One of the major effects of the pandemic is a fundamental shift in the way people communicate with each other. Rather than traditional face-to-face meetings, we have undergone a rapid shift to a world where meeting remotely, either by phone or video chat, has become the norm. This shift has also extended to the legal system. 

Most attorneys are happy to continue meeting with their clients via video chat, but such arrangements can pose problems for the attorney-client relationship. For instance, video chat meetings lack the benefits of face-to-face interaction, and many types of non-verbal communication, such as body language, can get lost in translation and weaken a client’s trust in his or her attorneys. Attorney-client privilege also requires that communications between attorneys and their clients be confidential, and many clients may not have access to a private space to facilitate such communications over video chat. And document transfer can be impeded by having to mail documents back and forth rather than exchanging them instantaneously in person.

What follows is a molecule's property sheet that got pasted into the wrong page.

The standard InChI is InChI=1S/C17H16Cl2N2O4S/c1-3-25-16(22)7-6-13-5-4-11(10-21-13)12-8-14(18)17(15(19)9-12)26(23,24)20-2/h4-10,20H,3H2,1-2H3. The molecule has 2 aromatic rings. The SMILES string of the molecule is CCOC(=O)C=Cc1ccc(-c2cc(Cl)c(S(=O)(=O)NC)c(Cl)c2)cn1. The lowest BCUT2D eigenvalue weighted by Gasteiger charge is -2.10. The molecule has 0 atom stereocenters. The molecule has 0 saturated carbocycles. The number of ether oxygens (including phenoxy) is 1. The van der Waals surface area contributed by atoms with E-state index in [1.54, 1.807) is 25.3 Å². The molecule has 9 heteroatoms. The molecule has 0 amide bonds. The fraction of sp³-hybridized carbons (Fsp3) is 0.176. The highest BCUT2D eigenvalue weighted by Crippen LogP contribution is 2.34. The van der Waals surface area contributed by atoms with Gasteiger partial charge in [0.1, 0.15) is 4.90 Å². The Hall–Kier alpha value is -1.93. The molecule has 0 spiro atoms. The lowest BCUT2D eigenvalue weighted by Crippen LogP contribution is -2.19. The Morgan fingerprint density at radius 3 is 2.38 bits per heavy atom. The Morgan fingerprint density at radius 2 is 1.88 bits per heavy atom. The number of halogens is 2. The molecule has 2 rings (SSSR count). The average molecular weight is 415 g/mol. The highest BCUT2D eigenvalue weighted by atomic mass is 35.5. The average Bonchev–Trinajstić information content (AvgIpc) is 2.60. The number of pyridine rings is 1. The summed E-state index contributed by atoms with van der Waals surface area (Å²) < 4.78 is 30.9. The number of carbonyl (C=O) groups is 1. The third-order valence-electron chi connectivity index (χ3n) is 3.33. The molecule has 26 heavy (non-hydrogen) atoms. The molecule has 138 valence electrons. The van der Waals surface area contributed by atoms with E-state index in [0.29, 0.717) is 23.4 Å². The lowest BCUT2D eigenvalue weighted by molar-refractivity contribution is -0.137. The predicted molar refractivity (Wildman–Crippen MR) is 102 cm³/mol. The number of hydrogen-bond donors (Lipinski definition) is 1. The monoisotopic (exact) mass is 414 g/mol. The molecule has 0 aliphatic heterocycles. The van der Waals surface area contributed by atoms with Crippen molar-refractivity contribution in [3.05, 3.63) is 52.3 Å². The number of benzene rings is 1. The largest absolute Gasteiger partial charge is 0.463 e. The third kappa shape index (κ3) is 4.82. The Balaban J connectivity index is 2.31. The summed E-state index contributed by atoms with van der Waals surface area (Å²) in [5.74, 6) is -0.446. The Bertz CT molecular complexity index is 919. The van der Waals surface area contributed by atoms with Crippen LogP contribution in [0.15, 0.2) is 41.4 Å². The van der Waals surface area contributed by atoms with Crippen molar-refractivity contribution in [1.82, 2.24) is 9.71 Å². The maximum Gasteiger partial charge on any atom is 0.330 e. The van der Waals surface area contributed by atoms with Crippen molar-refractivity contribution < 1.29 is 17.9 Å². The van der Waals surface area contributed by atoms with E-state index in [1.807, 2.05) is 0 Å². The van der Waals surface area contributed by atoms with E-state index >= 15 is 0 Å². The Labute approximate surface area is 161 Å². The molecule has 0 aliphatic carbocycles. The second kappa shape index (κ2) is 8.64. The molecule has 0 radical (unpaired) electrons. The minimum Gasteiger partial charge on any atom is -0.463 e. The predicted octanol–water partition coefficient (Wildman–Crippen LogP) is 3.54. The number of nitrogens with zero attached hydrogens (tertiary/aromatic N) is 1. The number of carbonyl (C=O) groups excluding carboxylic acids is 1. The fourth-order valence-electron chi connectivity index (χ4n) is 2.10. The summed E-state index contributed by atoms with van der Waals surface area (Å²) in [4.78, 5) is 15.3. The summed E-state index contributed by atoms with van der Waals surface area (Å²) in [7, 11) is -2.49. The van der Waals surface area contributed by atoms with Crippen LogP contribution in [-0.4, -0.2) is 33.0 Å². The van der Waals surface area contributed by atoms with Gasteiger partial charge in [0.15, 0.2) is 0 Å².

Access to the courts may also be limited by the pandemic. In Georgia, Chief Justice Harold D. Melton of the Supreme Court of Georgia has limited in-court proceedings to “essential functions” and encouraged the use of remote proceedings wherever possible. Under the order, essential functions are open to interpretation, but generally consist of: 

  • Immediate liberty or safety concerns require the attention of the court as soon as it is available
  • Criminal court search warrants, arrest warrants, initial appearances, and bond reviews
  • Domestic abuse temporary protective orders and restraining orders
  • Juvenile court delinquency detention hearings and emergency removal matters
  • Mental health commitment hearings

The Chief Justice has since loosened restrictions on in-court proceedings and instructed each court to develop and implement its own operating guidelines, but restrictions remain in place and may affect divorce proceedings. 

Contact Our Alpharetta Divorce Lawyers for More Information

The COVID-19 pandemic has put us all in uncharted territory; if you are considering a divorce or have a divorce-related family law issue during this time, you should seek the expertise of an experienced family law attorney who can help you navigate through it. For more information, please contact the Alpharetta divorce lawyers at Hait & Kuhn by using our online form or calling us at either of our metro Atlanta locations: Alpharetta (770-517-0045) or Woodstock (678-888-0198).